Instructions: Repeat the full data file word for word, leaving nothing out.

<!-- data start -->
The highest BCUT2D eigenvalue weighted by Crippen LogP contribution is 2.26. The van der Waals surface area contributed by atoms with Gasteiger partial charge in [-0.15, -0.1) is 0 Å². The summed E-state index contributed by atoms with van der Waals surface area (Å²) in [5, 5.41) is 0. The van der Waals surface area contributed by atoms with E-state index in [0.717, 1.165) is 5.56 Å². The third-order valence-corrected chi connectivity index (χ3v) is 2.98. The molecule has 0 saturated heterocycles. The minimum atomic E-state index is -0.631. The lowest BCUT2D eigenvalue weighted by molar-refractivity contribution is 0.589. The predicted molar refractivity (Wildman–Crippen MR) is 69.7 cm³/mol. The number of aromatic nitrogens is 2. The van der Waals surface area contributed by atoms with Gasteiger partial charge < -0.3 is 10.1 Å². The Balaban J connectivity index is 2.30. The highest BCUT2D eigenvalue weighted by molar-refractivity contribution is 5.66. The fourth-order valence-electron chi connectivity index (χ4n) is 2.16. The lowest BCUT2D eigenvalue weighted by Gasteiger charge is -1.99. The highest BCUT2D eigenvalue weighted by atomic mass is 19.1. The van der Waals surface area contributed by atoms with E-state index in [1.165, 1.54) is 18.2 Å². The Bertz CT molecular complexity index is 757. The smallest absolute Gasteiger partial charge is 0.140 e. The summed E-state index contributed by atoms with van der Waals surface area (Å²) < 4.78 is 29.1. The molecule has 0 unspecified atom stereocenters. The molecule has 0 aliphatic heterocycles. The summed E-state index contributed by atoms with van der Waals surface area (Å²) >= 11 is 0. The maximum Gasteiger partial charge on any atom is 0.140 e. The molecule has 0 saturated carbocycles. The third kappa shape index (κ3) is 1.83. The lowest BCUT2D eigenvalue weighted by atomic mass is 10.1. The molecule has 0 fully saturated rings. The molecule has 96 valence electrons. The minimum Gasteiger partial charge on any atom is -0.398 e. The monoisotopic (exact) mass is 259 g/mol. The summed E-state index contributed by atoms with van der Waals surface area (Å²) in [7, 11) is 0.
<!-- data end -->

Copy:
The highest BCUT2D eigenvalue weighted by Crippen LogP contribution is 2.26. The van der Waals surface area contributed by atoms with Gasteiger partial charge in [-0.15, -0.1) is 0 Å². The summed E-state index contributed by atoms with van der Waals surface area (Å²) in [5, 5.41) is 0. The van der Waals surface area contributed by atoms with E-state index in [0.717, 1.165) is 5.56 Å². The third-order valence-corrected chi connectivity index (χ3v) is 2.98. The molecule has 0 saturated heterocycles. The minimum atomic E-state index is -0.631. The lowest BCUT2D eigenvalue weighted by molar-refractivity contribution is 0.589. The predicted molar refractivity (Wildman–Crippen MR) is 69.7 cm³/mol. The number of aromatic nitrogens is 2. The van der Waals surface area contributed by atoms with Gasteiger partial charge < -0.3 is 10.1 Å². The Balaban J connectivity index is 2.30. The highest BCUT2D eigenvalue weighted by molar-refractivity contribution is 5.66. The fourth-order valence-electron chi connectivity index (χ4n) is 2.16. The lowest BCUT2D eigenvalue weighted by Gasteiger charge is -1.99. The highest BCUT2D eigenvalue weighted by atomic mass is 19.1. The van der Waals surface area contributed by atoms with E-state index in [1.165, 1.54) is 18.2 Å². The Bertz CT molecular complexity index is 757. The smallest absolute Gasteiger partial charge is 0.140 e. The summed E-state index contributed by atoms with van der Waals surface area (Å²) < 4.78 is 29.1. The molecule has 0 unspecified atom stereocenters. The molecule has 0 aliphatic heterocycles. The summed E-state index contributed by atoms with van der Waals surface area (Å²) >= 11 is 0. The maximum Gasteiger partial charge on any atom is 0.140 e. The molecule has 0 saturated carbocycles. The third kappa shape index (κ3) is 1.83. The lowest BCUT2D eigenvalue weighted by atomic mass is 10.1. The molecule has 0 fully saturated rings. The molecule has 96 valence electrons. The minimum Gasteiger partial charge on any atom is -0.398 e. The monoisotopic (exact) mass is 259 g/mol. The summed E-state index contributed by atoms with van der Waals surface area (Å²) in [7, 11) is 0.